There was a time – not that long ago – when many thought the ideal game-gun had to be a lightweight one. Now the trend in the UK is towards ever longer and heavier shotguns in both 12- and 20-bore. Has this gone too far? Are British game-shooters too influenced by the clay-shooting experience and their often unfulfilled dreams of bringing down extreme birds?
Let me pin my colours to the mast. I use, predominantly, long (32in-barrelled), heavyish (7lb plus), 20-bore game-guns for routine driven work. Occasionally, I will pick up a normal-weight, 28in or 30in, 12-bore side-by-side for fun. I believe, however, that the lightweight and ultralight gun – which we might define as a gun at 61⁄4lb or less – does still have a place in modern shooting, most obviously, but not exclusively, when walking-up.
I had an illuminating experience some while back during a simulated driven day in preparation for last season at Firle Place in East Sussex. To add to the interest of these amiable proceedings, I used a variety of guns for comparison including a 71⁄2lb semi-auto (which would not have normally been welcome on a game-shoot, of course) and a vintage hammergun. Most surprisingly – to me
at least because I normally shoot quite well with my “bank robber’s” gun – I shot more birds, faster with a 61⁄2lb 1868 non-ejector underlever, half-cock Joe Lang than with my trusty ol’ Beretta repeater (which has, nevertheless accounted for tens of thousands of pigeon, live and artificial).
It was not that I was missing many birds – though I missed a few – it was a question of how many got away when the heavy, long gun just could not be raised in time or, on some occasions, that it could not be pushed through the flight-line fast enough. Normally, when shooting live quarry, one is too preoccupied really to notice subtleties of gun dynamics. On this fun day, with hundreds of artificial birds being presented, there was the chance for self-observation and experiment. Whatever other factors may have been involved (such as speed of loading), gun weight was a major issue when the sky was filled with birds and the muscles started tiring mid-drive. The heavy gun became an evident impediment.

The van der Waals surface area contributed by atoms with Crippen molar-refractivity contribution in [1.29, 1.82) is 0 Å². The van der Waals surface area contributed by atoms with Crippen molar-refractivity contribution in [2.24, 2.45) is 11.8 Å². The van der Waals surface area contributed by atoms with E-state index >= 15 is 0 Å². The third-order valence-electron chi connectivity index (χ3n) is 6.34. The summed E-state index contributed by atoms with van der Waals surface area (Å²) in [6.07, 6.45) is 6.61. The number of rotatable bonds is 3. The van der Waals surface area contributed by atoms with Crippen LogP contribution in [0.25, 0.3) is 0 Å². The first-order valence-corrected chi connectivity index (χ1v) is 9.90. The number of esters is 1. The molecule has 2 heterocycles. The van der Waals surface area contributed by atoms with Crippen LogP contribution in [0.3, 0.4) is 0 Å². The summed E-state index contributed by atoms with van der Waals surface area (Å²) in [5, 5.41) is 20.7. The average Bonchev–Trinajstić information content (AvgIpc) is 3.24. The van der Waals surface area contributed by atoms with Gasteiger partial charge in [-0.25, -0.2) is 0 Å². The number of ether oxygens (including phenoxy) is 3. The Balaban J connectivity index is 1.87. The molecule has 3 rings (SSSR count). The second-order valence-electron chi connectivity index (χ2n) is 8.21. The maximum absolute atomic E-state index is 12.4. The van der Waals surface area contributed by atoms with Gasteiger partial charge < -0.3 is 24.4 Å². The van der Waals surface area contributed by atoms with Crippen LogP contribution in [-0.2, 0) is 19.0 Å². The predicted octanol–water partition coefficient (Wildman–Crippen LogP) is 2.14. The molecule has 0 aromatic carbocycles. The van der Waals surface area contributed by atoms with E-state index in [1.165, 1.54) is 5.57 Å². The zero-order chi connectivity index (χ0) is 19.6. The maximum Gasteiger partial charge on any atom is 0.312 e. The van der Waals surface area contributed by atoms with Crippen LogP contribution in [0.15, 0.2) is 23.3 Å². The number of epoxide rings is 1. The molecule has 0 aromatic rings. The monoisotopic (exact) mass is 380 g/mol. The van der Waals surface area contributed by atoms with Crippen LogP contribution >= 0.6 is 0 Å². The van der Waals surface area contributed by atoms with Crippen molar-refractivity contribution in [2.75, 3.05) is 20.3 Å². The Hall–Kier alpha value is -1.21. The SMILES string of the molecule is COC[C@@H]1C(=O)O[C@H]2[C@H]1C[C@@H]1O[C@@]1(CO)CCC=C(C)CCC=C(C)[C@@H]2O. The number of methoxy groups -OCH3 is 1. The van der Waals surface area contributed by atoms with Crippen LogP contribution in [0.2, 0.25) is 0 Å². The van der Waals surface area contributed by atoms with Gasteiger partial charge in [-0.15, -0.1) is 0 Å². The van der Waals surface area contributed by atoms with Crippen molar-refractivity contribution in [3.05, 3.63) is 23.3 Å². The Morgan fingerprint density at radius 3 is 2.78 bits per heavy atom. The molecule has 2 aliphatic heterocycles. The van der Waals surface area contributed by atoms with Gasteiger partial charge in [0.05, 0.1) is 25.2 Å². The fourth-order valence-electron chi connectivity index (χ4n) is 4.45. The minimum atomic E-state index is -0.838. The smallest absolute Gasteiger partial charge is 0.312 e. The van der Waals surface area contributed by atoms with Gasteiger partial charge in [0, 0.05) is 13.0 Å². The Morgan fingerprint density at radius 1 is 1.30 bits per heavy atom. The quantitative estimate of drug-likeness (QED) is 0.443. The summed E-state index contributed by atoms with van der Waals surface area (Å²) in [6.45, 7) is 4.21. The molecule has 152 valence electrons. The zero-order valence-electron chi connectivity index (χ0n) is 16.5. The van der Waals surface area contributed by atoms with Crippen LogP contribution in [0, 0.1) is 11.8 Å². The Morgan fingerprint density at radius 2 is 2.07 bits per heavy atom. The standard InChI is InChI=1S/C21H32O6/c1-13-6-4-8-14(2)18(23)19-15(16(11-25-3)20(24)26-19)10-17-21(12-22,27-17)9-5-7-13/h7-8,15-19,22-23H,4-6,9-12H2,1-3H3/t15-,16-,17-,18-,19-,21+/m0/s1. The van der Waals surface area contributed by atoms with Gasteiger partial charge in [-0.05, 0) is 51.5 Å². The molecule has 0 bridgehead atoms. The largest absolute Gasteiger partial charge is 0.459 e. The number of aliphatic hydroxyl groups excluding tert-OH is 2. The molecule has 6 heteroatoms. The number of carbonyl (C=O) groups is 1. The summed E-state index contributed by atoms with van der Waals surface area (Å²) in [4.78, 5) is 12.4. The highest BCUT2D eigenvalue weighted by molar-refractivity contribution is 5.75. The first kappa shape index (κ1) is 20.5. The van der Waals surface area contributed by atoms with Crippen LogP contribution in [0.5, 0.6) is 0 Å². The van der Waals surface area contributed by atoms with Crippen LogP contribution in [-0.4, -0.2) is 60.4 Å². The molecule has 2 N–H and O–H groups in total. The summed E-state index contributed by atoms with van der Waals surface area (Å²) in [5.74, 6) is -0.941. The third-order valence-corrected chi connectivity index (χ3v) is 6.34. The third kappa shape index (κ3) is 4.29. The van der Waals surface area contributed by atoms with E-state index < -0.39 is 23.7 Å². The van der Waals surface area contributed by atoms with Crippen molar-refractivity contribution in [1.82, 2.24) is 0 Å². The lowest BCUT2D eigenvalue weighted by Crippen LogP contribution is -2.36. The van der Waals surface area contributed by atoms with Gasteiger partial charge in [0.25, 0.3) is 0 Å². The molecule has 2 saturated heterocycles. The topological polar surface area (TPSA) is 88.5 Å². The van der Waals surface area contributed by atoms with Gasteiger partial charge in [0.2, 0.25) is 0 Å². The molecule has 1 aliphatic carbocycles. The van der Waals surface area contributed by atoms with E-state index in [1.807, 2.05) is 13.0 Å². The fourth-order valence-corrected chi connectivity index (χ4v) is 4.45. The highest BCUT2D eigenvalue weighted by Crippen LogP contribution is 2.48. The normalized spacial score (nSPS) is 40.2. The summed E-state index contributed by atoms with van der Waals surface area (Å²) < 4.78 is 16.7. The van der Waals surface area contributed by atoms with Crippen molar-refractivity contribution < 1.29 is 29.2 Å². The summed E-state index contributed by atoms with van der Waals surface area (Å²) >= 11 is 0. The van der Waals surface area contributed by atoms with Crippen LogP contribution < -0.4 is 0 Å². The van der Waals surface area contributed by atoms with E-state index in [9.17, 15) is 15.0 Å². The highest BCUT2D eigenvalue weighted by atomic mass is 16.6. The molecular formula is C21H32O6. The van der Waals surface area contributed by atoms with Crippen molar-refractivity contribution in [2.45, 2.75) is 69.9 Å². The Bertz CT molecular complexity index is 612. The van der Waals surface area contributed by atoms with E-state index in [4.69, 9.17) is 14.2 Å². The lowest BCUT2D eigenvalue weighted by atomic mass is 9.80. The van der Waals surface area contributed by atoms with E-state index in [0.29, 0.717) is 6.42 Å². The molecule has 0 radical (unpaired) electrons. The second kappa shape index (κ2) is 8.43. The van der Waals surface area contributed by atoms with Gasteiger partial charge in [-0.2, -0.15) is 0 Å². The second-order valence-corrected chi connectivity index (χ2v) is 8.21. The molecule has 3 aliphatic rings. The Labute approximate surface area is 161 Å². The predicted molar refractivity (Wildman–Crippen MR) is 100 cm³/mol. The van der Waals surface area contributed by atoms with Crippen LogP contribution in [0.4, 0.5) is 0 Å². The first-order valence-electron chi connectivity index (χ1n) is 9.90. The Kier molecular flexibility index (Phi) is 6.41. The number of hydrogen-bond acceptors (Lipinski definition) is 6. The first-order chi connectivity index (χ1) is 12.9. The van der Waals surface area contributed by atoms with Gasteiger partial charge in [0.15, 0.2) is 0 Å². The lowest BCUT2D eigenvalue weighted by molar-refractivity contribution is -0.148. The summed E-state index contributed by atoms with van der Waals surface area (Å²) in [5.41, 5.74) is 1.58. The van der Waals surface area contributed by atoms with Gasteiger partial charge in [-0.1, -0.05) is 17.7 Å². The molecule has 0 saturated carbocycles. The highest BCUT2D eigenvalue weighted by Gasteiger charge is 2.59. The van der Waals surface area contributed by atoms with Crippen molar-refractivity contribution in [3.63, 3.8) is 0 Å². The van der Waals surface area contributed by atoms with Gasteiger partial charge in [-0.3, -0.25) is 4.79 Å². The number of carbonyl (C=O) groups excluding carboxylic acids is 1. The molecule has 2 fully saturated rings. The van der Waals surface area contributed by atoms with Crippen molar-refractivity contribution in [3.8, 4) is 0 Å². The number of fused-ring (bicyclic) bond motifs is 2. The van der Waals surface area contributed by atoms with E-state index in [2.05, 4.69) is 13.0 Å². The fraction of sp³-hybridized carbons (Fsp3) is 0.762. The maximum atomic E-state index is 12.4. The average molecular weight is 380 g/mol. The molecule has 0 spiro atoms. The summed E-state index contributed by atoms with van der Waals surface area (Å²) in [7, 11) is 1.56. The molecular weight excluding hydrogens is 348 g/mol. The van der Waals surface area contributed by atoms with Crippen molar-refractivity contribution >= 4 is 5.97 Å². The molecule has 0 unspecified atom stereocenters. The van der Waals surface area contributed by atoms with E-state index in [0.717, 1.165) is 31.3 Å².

My conclusion was that much above 7lb is simply too heavy for high-volume driven shooting (and that lighter guns might be especially useful for double-gunning). This was a useful revelation. I had a similar one about excessive stock length a few years back (as I had had about barrel weight previously on heavy, high-bird guns). The potential impediment of excess overall weight was much greater than I had previously realised, however. This still leaves the question concerning the role and utility of the truly lightweight gun unanswered. Perhaps a little history will help in its further consideration.
Gun weight is much subject to fashion. Most early-19th-century muzzle-loading fowling pieces intended for walking-up over dogs – then the norm – are very handy when you pick them up. Most are lighter than you might think as, indeed, are some of the earliest (circa 1700), very long-barrelled guns intended for shooting flying. As double-barrelled guns and, soon after, breechloaders developed and became the norm from the mid 19th century, game-gun weight tended to increase. From 1860 to 1900 the typical weight of a 12-bore double gun was about 7lb and the typical barrel length 30in. (Interestingly, both weight and length are at or near the modern norm.)